Getting started in real estate investing is easier than you think. I should know, I sort of did it accidentally. I always knew I would be an entrepreneur. It’s in my blood, and it was just a matter of time before my need to branch out on my own overcame the desire for a regular paycheck.
Because I knew that entrepreneurship was my true passion, my plan was to purchase rental properties to increase my income so I could save more money before going out on my own. In 2013, around the time I was planning to ramp up my plan and leave my lucrative financial services job, I went to a real estate course and learned about wholesaling. It sparked my interest and eventually became the primary focus of my investing endeavors.
Becoming a successful real estate investor definitely requires some hard work, but with the right approach—and the right tools—you can do it. The problem when I started was that there were no good tools available.
First, I didn’t have easy access to data. If I wanted to find out about a particular property, I had to go to the county clerk’s office to do a search or buy the information from somebody else. Performing adequate due diligence on a vacant house to determine current ownership, title issues, and the contact information for the responsible party was very time consuming. Field work was particularly tedious because there were no mobile tools to help jumpstart the research process outside of the office.
The other major challenge I faced was lead generation. The competition was sending direct mail and starting to advertise online. During my time in the financial services industry, I had spent a lot of time on the phone, but instead of cold calling, we used a technology called ringless voicemail to leave hundreds—or thousands—of messages for potential prospects. This approach was extremely effective, and the calls were flooding in from potential sellers, but I had a major problem.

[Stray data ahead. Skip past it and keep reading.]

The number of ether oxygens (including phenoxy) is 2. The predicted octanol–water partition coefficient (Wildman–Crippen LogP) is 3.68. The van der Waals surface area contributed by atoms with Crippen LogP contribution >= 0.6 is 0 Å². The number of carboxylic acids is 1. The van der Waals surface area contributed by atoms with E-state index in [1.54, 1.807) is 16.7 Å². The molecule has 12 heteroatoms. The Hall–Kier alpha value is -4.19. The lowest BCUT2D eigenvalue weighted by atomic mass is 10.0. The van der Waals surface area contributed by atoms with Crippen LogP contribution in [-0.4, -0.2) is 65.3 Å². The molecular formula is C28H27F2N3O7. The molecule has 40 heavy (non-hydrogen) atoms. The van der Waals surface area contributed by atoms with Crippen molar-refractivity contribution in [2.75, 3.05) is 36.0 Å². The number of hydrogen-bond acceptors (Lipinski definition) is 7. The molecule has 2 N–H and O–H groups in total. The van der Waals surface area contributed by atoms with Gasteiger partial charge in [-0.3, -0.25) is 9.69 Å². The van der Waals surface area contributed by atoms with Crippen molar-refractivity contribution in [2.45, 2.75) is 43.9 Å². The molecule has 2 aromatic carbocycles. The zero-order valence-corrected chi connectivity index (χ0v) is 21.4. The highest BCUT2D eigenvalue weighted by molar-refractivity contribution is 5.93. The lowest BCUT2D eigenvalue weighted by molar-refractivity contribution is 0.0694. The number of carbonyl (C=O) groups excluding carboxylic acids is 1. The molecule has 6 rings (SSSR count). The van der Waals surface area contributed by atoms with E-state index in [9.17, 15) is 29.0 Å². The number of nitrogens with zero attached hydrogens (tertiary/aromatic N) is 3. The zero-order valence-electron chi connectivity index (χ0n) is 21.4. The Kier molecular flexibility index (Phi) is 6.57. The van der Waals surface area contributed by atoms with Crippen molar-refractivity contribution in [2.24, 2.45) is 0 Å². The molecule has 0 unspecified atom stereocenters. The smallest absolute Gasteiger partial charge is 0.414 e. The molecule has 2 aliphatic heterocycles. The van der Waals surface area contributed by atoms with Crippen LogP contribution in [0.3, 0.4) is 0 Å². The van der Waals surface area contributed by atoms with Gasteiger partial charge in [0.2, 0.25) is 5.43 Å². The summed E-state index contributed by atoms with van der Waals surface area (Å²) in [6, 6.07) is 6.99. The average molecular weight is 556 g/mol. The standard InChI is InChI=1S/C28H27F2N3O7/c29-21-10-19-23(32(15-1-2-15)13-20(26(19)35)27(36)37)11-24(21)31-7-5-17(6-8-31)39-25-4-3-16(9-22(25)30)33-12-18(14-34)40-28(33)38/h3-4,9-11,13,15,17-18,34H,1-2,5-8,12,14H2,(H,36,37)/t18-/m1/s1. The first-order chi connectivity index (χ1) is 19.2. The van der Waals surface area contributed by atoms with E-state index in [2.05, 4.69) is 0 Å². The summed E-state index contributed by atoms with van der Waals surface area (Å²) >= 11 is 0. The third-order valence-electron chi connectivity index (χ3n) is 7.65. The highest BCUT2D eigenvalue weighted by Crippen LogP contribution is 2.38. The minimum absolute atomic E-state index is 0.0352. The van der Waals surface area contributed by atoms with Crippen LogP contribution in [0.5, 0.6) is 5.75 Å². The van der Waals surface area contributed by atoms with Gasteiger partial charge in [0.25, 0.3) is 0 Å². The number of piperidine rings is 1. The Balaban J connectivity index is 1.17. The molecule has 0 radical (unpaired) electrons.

When I answered the phone, I didn’t know who was on the other end of the line or what property they were calling about. This led to some very awkward conversations—and awkwardness is a sure way to kill a deal before it even starts.
You’d think that the lack of data, difficulty doing research, and countless awkward conversations would have been enough to kill my entrepreneurial spirit, but it did just the opposite. I took every challenge as a stepping stone, including pulling in my friend, business partner, and data scientist Justin Winthers to develop tools to run my REI business the way I envisioned.
Fortunately, Justin was able to develop the tools I needed to run my real estate investing business the way I envisioned. He created small applets to help solve the problems I was encountering, and we eventually developed the whole system into a single platform that not only drops ringless voicemails, but also provides instant information about the caller, their property, and details from hundreds of public and private databases.
You’ll inevitably absorb a lot as you start on your own path to becoming a real estate investor, but learning from my experience can give you a head start.
Lesson number one: Always be learning. If I hadn’t gone to that real estate course, I wouldn’t have learned about the market niche that would eventually become my bread and butter.